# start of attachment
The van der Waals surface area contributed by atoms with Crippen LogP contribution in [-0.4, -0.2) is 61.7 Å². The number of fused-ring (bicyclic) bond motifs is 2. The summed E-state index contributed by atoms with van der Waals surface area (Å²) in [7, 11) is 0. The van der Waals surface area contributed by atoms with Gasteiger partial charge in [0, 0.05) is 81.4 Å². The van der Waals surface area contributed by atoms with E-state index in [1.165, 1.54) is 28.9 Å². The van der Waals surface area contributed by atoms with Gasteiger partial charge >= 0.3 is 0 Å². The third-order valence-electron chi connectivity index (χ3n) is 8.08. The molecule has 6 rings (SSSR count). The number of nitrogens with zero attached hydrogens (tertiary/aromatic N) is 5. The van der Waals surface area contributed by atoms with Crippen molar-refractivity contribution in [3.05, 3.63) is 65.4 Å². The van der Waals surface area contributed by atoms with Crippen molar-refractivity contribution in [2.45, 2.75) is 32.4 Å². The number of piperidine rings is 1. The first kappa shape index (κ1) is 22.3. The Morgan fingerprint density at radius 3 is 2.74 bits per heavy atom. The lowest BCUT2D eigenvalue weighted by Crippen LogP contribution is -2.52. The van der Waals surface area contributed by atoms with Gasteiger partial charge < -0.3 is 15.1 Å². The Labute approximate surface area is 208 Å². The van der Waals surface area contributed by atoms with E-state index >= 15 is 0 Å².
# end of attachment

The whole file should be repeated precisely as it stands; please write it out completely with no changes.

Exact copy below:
The van der Waals surface area contributed by atoms with Crippen LogP contribution in [-0.4, -0.2) is 61.7 Å². The number of fused-ring (bicyclic) bond motifs is 2. The summed E-state index contributed by atoms with van der Waals surface area (Å²) in [7, 11) is 0. The van der Waals surface area contributed by atoms with Gasteiger partial charge in [0, 0.05) is 81.4 Å². The van der Waals surface area contributed by atoms with E-state index in [1.165, 1.54) is 28.9 Å². The van der Waals surface area contributed by atoms with Gasteiger partial charge >= 0.3 is 0 Å². The third-order valence-electron chi connectivity index (χ3n) is 8.08. The molecule has 6 rings (SSSR count). The number of nitrogens with zero attached hydrogens (tertiary/aromatic N) is 5. The van der Waals surface area contributed by atoms with Crippen molar-refractivity contribution in [3.05, 3.63) is 65.4 Å². The van der Waals surface area contributed by atoms with Crippen molar-refractivity contribution in [2.45, 2.75) is 32.4 Å². The number of piperidine rings is 1. The first kappa shape index (κ1) is 22.3. The Morgan fingerprint density at radius 3 is 2.74 bits per heavy atom. The lowest BCUT2D eigenvalue weighted by Crippen LogP contribution is -2.52. The van der Waals surface area contributed by atoms with Gasteiger partial charge < -0.3 is 15.1 Å². The Labute approximate surface area is 208 Å². The van der Waals surface area contributed by atoms with E-state index >= 15 is 0 Å².